University students improve their comprehension if the questions are inserted in the text instead of at the end

(From left to right). Marian Serrano Mendizábal, Eduardo Vidal-Abarca and Alba R
(From left to right). Marian Serrano Mendizábal, Eduardo Vidal-Abarca and Alba Rubio.
An investigation of the Interdisciplinary Research Structure (ERI) of Reading of the University of Valencia (UV) affirms that, for the learning of sciences in university students, it is more efficient to integrate the questions in the development of the text than to accumulate them at the end. Applying this method, as the researcher Alba Rubio did for this study published in the journal Instructional Science, has resulted in more focused and careful learning, and helps to better remember what has been learned.

Including questions in the development of complex science texts has proven to be useful for students, helping them distinguish relevant information and giving greater depth to a first reading. In addition, it helps to better understand what has been studied. With this system, students are more efficient when it comes to locating and distinguishing the necessary information, since they do not have to make an effort to remember where the information may be once they reach the final questions.

To carry out this study, we have had the cooperation of both Marian Serrano Mendizábal and Eduardo Vidal-Abarca, also from the ERI Lectura, all of them members of the Department of Evolutionary Psychology and Education of the UV. Marian Serrano Mendizábal affirms that this study "shows that the questions inserted in the texts direct the cognitive resources of the students to the key information and can help them connect it with their previous knowledge, and that is the basis of learning".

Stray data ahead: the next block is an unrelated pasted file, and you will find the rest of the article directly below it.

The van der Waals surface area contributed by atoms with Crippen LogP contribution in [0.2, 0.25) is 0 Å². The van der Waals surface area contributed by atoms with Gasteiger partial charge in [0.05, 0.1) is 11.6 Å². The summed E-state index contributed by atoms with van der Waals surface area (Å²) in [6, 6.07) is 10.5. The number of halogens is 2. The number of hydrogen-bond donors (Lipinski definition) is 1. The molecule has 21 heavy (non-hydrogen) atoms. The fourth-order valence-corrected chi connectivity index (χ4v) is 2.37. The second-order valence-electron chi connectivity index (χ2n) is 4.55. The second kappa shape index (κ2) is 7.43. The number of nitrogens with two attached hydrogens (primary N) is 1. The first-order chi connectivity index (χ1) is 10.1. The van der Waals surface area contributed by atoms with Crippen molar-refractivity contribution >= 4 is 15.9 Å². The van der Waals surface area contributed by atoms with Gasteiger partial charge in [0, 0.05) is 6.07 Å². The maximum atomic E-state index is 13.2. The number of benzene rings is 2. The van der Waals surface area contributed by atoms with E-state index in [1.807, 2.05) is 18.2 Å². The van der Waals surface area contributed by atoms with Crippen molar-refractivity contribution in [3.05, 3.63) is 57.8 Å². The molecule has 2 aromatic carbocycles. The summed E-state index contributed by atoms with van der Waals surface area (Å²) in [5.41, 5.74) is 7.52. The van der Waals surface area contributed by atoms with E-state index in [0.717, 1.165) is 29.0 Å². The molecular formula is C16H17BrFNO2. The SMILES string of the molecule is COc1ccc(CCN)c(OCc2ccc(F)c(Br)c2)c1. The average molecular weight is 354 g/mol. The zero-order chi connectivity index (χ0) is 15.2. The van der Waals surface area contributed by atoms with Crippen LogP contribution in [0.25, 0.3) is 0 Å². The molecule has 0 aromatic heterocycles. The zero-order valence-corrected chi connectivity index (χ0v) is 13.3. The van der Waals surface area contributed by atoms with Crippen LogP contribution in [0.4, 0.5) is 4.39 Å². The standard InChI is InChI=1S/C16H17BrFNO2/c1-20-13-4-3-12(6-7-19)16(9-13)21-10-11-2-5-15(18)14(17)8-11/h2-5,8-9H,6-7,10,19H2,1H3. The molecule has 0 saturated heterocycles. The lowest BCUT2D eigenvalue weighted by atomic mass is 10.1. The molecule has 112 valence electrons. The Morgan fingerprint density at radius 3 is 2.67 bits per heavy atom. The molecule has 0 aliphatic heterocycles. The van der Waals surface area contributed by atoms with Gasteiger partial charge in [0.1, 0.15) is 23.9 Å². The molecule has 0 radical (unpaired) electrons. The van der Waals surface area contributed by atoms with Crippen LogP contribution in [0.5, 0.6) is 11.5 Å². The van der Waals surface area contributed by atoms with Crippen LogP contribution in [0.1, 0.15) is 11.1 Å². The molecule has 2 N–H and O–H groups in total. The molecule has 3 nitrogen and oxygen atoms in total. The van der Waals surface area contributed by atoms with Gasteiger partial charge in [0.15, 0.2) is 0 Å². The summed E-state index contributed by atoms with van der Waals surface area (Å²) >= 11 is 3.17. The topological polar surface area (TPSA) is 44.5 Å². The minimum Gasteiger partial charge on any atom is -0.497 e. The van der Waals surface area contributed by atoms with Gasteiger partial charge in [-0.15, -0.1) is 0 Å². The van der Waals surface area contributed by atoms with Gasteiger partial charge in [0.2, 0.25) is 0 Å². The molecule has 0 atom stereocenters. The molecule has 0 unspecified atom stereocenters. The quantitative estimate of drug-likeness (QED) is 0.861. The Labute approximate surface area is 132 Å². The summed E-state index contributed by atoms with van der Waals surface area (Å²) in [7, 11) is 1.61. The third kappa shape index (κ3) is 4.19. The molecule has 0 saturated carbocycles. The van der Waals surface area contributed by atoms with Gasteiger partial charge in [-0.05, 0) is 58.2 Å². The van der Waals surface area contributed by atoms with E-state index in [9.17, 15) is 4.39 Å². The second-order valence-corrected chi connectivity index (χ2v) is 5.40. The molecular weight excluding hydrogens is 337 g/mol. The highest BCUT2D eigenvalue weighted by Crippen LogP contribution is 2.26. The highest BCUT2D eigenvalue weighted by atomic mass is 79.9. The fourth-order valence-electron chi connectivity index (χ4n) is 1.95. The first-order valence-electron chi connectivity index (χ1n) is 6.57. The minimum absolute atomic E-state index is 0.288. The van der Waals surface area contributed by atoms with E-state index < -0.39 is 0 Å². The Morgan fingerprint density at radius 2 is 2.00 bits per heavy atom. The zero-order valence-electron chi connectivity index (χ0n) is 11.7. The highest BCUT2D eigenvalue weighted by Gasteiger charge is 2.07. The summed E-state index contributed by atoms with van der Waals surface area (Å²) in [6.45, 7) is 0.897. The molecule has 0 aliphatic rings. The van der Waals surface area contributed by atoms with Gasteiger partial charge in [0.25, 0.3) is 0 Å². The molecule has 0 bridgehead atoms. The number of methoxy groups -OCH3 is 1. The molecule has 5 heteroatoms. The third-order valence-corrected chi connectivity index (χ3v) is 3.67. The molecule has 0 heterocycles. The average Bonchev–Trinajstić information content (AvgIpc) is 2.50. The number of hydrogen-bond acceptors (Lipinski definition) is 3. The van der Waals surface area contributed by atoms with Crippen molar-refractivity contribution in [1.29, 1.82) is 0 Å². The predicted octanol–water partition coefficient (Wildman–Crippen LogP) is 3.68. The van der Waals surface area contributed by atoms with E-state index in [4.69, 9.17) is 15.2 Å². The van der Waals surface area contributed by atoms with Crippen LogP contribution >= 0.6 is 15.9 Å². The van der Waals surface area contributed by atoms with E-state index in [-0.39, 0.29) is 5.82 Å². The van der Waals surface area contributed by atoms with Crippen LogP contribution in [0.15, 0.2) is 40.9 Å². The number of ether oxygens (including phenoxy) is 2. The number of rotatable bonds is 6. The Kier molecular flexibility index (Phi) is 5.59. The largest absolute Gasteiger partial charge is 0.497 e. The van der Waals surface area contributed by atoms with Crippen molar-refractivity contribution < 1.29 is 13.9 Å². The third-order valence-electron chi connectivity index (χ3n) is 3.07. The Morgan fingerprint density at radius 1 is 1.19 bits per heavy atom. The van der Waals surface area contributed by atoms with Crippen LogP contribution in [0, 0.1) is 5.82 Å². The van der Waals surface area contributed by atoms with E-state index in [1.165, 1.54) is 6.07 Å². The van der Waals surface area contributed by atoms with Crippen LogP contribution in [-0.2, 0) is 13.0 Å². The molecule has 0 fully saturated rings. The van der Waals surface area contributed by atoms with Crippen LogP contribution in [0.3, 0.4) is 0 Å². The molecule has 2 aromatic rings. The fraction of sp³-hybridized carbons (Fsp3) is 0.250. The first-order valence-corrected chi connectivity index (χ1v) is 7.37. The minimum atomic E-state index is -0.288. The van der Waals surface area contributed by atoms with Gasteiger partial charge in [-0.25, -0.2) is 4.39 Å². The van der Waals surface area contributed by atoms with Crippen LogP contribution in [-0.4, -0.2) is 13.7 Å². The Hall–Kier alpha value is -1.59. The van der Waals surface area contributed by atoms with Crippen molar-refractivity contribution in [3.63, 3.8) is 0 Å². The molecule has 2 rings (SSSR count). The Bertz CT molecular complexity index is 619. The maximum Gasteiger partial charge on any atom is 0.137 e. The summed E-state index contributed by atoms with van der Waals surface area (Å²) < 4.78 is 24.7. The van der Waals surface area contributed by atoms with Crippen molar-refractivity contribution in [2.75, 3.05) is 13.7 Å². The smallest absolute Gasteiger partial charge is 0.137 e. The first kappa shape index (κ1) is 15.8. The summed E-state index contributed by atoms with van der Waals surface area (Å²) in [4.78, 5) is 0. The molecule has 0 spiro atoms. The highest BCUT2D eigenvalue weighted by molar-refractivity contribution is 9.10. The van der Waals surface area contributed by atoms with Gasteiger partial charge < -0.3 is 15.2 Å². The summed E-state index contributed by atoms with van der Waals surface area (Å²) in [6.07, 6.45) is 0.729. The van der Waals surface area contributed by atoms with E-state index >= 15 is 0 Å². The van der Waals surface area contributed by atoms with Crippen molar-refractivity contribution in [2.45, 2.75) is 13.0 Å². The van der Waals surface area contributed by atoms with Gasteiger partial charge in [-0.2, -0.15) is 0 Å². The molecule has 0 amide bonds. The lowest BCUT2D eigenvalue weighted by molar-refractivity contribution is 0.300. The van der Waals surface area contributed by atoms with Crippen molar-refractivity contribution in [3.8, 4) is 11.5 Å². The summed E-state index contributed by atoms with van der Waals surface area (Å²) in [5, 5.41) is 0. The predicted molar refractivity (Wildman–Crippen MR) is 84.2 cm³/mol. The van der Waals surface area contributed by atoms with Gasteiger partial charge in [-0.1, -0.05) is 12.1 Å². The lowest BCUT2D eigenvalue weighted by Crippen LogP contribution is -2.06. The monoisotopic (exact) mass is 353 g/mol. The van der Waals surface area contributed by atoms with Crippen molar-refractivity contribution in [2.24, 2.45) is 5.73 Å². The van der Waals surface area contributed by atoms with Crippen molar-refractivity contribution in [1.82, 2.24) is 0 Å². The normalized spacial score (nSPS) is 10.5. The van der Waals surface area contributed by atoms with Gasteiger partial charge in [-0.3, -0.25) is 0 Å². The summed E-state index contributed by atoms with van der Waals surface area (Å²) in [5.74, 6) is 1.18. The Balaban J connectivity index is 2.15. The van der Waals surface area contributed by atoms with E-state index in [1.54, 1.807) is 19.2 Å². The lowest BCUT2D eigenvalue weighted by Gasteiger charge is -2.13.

Despite its greater effectiveness, it has been shown that this learning system is not applicable to the entire educational system, since it has already been proven that applying it to children was counterproductive. There is a lack of research in the field of changes in learning methods, therefore, without a comparison of this system with other methods, it cannot be confirmed that this system is always the most efficient for university students. Even so, it is argued that this non-universal method has proven to be useful and should be taken into account when writing teaching materials.

The basis of this work are the results of an exam given to 76 students of the Teaching Department of the University of Valencia on a text that they studied five days before. The class was divided into two groups, those who had the integrated questions and those who had all at the end. The results show how the students in the first group processed the information more deeply, answered more questions correctly, and knew how to better identify relevant information.

For this study, the Read&Learn research tool has been used, which, in addition to recording reading time, hides the text and divides it into short sections. To discover each fragment, you have to click on the phrase, so that this controls the number of times you click and what type of information is invested in each question, since these fragments are differentiated by the study between relevant and irrelevant.

Article: Rubio, A., Vidal-Abarca, E. & Serrano-Mendizábal, M. ’How to assist the students while learning from text? Effects of inserting adjunct questions on text processing’. Instr Sci 50, 749’770 (2022).­’022 -09592-7